Hacker Group Targeting Health Care Companies in Email Scheme
December 2, 2014 in News
Since mid-2013, a group of hackers has been targeting emails from more than 100 publicly traded organizations or advisory firms, the majority of which are health care and pharmaceutical companies, according to a special report released by the cybersecurity firm FireEye, the New York Times reports.
The group, which FireEye calls FIN4, targets a diverse group of workers, including:
- Top executives;
- Legal counsel;
- Regulatory, risk and compliance officers;
- Researchers; and
The individuals are sent different emails with links or attached documents that prompt a fake email login page designed to steal the individual’s credentials, enabling the hacker to log in and read the contents of the emails.
Once inside the email, the hackers set rules for the inboxes to automatically delete any email that contains words such as “hacked,” “phished” or “malware” (Perlroth, New York Times, 12/1).
According to the report, the targeted attacks — known as spear phishing — “appear to be written by native English speakers familiar with both investment terminology and the inner workings of publicly traded pharmaceutical and other health care companies” (Conn, Modern Healthcare, 12/1).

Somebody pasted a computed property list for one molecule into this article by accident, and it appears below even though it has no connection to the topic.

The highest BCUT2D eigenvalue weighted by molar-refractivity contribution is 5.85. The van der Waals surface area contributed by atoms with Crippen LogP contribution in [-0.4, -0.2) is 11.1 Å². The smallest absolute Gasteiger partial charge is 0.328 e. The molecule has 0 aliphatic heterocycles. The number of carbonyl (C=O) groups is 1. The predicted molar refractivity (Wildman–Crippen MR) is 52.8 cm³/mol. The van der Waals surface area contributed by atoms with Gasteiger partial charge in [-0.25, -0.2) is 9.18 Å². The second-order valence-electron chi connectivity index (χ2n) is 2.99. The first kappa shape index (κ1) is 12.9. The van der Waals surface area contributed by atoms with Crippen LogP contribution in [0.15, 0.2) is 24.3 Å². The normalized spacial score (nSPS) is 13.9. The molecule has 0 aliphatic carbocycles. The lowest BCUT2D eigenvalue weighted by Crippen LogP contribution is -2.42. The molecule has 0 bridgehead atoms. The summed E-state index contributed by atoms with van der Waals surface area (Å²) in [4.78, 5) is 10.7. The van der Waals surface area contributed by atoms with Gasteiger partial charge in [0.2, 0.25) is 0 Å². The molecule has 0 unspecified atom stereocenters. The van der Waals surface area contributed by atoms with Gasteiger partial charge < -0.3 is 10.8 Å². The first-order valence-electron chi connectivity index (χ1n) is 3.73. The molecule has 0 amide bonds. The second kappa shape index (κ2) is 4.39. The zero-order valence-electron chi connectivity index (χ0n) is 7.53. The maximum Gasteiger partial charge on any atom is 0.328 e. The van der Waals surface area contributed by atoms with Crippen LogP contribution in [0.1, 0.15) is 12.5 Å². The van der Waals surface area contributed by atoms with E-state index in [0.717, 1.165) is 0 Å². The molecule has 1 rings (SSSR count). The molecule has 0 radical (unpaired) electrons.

FireEye officials say the attacks can be hard to track because there is no malware deployed.
All but three of the affected organizations are publicly listed on the New York Stock Exchange or NASDAQ (New York Times, 12/1).
In a blog post, FireEye, which declined to name the organizations involved because of nondisclosure agreements, said that over two-thirds of the targeted organizations are health care and pharmaceutical companies (Dennesen et al., FireEye blog, 11/30). Specifically, the report showed:
- 50% of targeted companies are in the biotechnology field;
- 13% sell medical devices;
- 12% sell medical instruments and equipment;
- 10% are drugmakers (New York Times, 12/1);
- 5% are insurers;
- 5% perform medical diagnostics and research;
- 3% are health care providers; and
- 2% are medical distribution companies (Vengerik et al., FireEye report, 11/30).
FireEye said it had notified the targeted organizations, as well as the Federal Bureau of Investigation. However, the company did not know if other organizations such as the Securities and Exchange Commission were investigating the issue.
Representatives of the FBI and SEC declined to comment (New York Times, 12/1).